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Naomi KleinTim Fraser/The Globe and Mail

Wednesday was a big day for Canadian literary non-fiction, with the shortlist announced for the BC National Award for Canadian Non-Fiction and the long list revealed for the RBC Taylor Prize. Not a single book made it to both lists.

There were four books shortlisted for the $40,000 BC National Award. They include One Hour in Paris: A True Story of Rape and Recovery, which draws on the harrowing personal experience of author Karyn L. Freedman, a philosophy professor at the University of Guelph. The jury (Globe and Mail arts editor Jared Bland, journalist and writer John Fraser and author and Simon Fraser University chancellor Anne Giardini) called the memoir a powerful book that "has the potential to catalyze the kind of dialogue that can lead to social change."

The Morning After: The 1995 Quebec Referendum and the Day That Almost Was by journalist Chantal Hébert with Jean Lapierre was cited by the jury as a "clear-eyed, often gripping account" and "a major contribution to our almighty national conundrum on what exactly constitutes Canada."

Alison Pick's Between Gods: A Memoir – about the novelist and poet's discovery of her father's hidden Jewish past – was called by the jury "a page-turner of a book … humorous, personal and engaging."

James Raffan's latest – both a travelogue and a lament – rounds out the list. Circling the Midnight Sun: Culture and Change in the Invisible Arctic "fully deserves recognition as a book that encourages important national conversations and expands our shared knowledge of the increasingly complex world we inhabit," wrote the jury.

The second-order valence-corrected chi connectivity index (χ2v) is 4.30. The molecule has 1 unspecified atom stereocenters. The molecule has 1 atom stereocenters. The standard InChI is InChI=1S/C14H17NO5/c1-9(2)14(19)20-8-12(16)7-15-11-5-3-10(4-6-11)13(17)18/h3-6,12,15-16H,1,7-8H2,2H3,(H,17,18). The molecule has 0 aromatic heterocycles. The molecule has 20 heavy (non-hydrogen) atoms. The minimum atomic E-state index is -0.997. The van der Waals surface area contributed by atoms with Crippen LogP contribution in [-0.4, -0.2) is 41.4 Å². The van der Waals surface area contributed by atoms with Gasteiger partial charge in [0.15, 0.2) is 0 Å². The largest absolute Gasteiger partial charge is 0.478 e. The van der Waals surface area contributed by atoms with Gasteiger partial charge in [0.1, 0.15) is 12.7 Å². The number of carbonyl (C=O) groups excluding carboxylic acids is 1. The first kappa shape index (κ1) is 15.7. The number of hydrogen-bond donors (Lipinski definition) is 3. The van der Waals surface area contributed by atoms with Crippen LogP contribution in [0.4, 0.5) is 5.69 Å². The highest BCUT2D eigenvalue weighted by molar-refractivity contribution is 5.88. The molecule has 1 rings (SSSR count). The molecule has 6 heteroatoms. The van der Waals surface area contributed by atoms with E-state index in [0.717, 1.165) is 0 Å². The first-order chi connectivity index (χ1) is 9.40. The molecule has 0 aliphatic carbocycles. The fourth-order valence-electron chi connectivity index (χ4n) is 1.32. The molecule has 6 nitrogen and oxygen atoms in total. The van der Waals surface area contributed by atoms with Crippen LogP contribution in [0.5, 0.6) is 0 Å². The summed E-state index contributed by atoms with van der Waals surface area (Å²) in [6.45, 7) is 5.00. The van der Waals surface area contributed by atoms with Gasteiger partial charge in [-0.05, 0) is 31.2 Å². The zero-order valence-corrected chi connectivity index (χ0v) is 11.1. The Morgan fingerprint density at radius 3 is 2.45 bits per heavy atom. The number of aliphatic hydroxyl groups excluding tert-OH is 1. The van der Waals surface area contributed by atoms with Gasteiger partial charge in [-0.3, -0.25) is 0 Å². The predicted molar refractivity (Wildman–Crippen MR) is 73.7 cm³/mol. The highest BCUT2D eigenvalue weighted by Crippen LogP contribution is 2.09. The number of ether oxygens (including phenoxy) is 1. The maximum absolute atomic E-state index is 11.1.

Noticeably absent from the list were the finalists for the Governor-General's Award for English language non-fiction, including the winner, The End of Absence: Reclaiming What We've Lost in a World of Constant Connection by Michael Harris.

Harris's book was one of 12 on the long list for the Taylor Prize, also announced Wednesday, along with Naomi Klein's This Changes Everything: Capitalism vs. the Climate, which won the Hilary Weston Writers' Trust Prize for Nonfiction earlier this year. Two other books on the Weston Prize shortlist also made the Taylor Prize long list: Charles Montgomery's Happy City: Transforming Our Lives Through Urban Design; and Kathleen Winter's memoir Boundless: Tracing Land and Dream in a New Northwest Passage. Novelist M.G. Vassanji was also on the long list for And Home Was Kariakoo: A Memoir of East Africa.

Tim Cook (who won the 2009 Taylor Prize for Shock Troops: Canadians Fighting the Great War, 1917-1918 and was a finalist in 2013 for Warlords: Borden, Mackenzie King and Canada's World Wars) was on the long list for the 2015 prize for The Necessary War, Volume One. (Montgomery is also a previous Taylor Prize winner, for The Last Heathen: Encounters with Ghosts and Ancestors in Melanesia in 2005.)

Also on the 2015 Taylor Prize long list: They Left Us Everything by Plum Johnson; Berlin: Imagine a City by Rory MacLean; One Day in August: The Untold Story Behind Canada's Tragedy at Dieppe by David O'Keefe; Warsaw 1944: Hitler, Himmler, and the Warsaw Uprising by Alexandra Richie; Puckstruck: Distracted, Delighted and Distressed by Canada's Hockey Obsession by Stephen Smith; and The Last Asylum: A Memoir of Madness in our Times by Barbara Taylor.

The jury for the $25,000 Taylor Prize is made up of National Ballet of Canada executive director Kevin Garland, former Globe and Mail Books editor Martin Levin, and Andrew Preston, who won the 2013 Taylor Prize for Sword of the Spirit, Shield of Faith: Religion in American War and Diplomacy.

The BC National Award for Canadian Non-Fiction will be awarded in Vancouver in February. The Taylor Prize shortlist will be revealed Jan. 14, 2015, and the winner announced March 2.